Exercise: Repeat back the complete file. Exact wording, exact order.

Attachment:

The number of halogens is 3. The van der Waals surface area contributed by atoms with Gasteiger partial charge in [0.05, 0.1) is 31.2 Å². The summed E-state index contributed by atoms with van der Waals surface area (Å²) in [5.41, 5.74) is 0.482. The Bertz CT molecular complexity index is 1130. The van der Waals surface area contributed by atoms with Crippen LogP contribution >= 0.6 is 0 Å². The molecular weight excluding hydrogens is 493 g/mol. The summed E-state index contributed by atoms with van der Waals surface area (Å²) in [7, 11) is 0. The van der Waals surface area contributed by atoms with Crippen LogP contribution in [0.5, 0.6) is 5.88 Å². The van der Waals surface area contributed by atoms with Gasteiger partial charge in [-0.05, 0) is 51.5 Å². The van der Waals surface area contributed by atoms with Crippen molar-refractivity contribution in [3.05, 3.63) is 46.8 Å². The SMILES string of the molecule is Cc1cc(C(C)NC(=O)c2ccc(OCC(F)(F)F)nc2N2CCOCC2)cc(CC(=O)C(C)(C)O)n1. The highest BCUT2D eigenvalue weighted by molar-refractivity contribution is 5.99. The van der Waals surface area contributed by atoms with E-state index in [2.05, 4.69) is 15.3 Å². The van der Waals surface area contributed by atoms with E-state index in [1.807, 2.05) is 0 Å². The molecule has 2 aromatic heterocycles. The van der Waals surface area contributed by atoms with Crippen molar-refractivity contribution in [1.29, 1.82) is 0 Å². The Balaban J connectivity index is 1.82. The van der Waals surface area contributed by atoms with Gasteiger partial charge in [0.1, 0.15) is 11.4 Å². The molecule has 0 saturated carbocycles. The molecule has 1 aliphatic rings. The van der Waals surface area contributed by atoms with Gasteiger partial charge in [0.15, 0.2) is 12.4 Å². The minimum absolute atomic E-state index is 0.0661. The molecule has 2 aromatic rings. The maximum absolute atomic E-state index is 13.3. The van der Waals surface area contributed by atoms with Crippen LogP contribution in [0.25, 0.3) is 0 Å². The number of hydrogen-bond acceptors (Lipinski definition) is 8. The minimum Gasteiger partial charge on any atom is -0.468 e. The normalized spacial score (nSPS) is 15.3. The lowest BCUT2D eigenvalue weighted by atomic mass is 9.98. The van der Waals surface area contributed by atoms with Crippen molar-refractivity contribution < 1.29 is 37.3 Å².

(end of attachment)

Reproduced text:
The number of halogens is 3. The van der Waals surface area contributed by atoms with Gasteiger partial charge in [0.05, 0.1) is 31.2 Å². The summed E-state index contributed by atoms with van der Waals surface area (Å²) in [5.41, 5.74) is 0.482. The Bertz CT molecular complexity index is 1130. The van der Waals surface area contributed by atoms with Crippen LogP contribution >= 0.6 is 0 Å². The molecular weight excluding hydrogens is 493 g/mol. The summed E-state index contributed by atoms with van der Waals surface area (Å²) in [7, 11) is 0. The van der Waals surface area contributed by atoms with Crippen LogP contribution in [0.5, 0.6) is 5.88 Å². The van der Waals surface area contributed by atoms with Gasteiger partial charge in [-0.05, 0) is 51.5 Å². The van der Waals surface area contributed by atoms with Crippen molar-refractivity contribution in [3.05, 3.63) is 46.8 Å². The SMILES string of the molecule is Cc1cc(C(C)NC(=O)c2ccc(OCC(F)(F)F)nc2N2CCOCC2)cc(CC(=O)C(C)(C)O)n1. The highest BCUT2D eigenvalue weighted by molar-refractivity contribution is 5.99. The van der Waals surface area contributed by atoms with E-state index in [2.05, 4.69) is 15.3 Å². The van der Waals surface area contributed by atoms with E-state index in [1.807, 2.05) is 0 Å². The molecule has 2 aromatic heterocycles. The van der Waals surface area contributed by atoms with Crippen molar-refractivity contribution in [1.29, 1.82) is 0 Å². The Balaban J connectivity index is 1.82. The van der Waals surface area contributed by atoms with Gasteiger partial charge in [0.1, 0.15) is 11.4 Å². The molecule has 0 saturated carbocycles. The molecule has 1 aliphatic rings. The van der Waals surface area contributed by atoms with Gasteiger partial charge in [0.15, 0.2) is 12.4 Å². The minimum absolute atomic E-state index is 0.0661. The molecule has 2 aromatic rings. The maximum absolute atomic E-state index is 13.3. The van der Waals surface area contributed by atoms with Crippen LogP contribution in [0.25, 0.3) is 0 Å². The number of hydrogen-bond acceptors (Lipinski definition) is 8. The minimum Gasteiger partial charge on any atom is -0.468 e. The normalized spacial score (nSPS) is 15.3. The lowest BCUT2D eigenvalue weighted by atomic mass is 9.98. The van der Waals surface area contributed by atoms with Crippen molar-refractivity contribution < 1.29 is 37.3 Å².